Do you have students that tend to dominate class discussion? Maybe quiet ones that have great ideas but tend to hold back? Do you want to engage your students in preparation for a reading activity? Well, here’s an activity that enables everyone to have their say in a safe environment and improves reading skills.
– Pieces of plain paper for each student.
– A selected reading article.
1. ) Write a discussion question on the board. This needs to be based on your reading article. Keep it as open as possible so you can generate lots of ideas. I recently did a reading with my FCE students about happiness. The question I wrote on the board was: Who are the happiest people? Why?
2.) Distribute a piece of paper to each student. They need to write a brief opinion/sentence/bullet point about the question.
3.) Now comes the fun part! There are two ways you can do it. You can get your students to scrunch up their piece of paper into a ball (hence the name, Snowball) or, they can make their pieces of paper into aeroplanes. I have done both. The boys in my classes love making aeroplanes and I have been very impressed with the quality of their planes!
4.) They need to throw their snowball/plane to another student of their choice.
5.) They should read the idea of the previous student. They should then write a brief response to what the previous student said. Simply saying ‘I agree’ is not allowed! When they are ready, repeat steps 3 and 4. You can continue this for as long as necessary. I find 10 minutes is best.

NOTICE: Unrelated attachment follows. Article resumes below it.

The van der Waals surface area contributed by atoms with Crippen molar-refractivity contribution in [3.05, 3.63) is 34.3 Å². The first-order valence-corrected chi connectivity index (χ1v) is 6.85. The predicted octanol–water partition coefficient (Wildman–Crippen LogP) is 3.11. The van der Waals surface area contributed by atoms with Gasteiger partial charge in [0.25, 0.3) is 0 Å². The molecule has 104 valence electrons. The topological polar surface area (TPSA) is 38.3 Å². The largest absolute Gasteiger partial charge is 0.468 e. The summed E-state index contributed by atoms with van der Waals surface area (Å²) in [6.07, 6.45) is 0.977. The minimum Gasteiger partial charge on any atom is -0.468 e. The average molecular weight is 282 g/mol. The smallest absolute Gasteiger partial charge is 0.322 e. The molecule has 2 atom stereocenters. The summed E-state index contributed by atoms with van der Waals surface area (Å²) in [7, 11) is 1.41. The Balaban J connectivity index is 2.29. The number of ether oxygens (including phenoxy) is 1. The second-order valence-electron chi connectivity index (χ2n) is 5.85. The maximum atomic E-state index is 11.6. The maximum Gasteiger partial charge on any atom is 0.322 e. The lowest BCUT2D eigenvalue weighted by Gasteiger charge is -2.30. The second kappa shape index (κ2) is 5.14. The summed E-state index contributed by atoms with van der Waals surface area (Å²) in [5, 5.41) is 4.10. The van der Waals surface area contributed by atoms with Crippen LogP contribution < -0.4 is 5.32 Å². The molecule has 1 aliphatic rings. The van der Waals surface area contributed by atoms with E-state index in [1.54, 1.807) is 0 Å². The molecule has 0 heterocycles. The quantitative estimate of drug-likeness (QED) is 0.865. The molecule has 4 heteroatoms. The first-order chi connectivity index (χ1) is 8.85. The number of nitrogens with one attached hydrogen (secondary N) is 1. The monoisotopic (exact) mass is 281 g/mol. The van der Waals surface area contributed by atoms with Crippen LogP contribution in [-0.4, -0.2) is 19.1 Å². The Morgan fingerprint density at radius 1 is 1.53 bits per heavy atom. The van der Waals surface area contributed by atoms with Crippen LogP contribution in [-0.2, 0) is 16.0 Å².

6.) Once you have a range of ideas on each piece of paper, get the students to stick the pieces of paper to the wall.
7.) Tell students to walk round the room and draw stars next to the opinions they think are the most interesting.
8.) Collect all the pieces of paper from the wall and distribute to students randomly. You could have a little competition to see which person gets the paper with the most stars.
9.) Now, for the reading part. Give them the selected article that you have based your original question on. They should read the text quickly to see if any ideas on the pieces of paper are mentioned in the article. This is important for exam technique as they should quickly read an article/extract first for gist before answering the questions.
10.) Take feedback after a few minutes. You could also turn this part into a competition to see who has the most similar ideas as the text. Don’t worry if the most a student gets is 1 similar idea. I think the benefit of this activity is more about engaging your students first, then getting them to improve reading skills for exams.
You can set the reading exercise for homework to complete the activity or they can do it in class.
What do you think? Can you think of other ways to adapt this activity? I’d love to hear your ideas!
Idea inspired by Brainwriting game (Michael Michalko).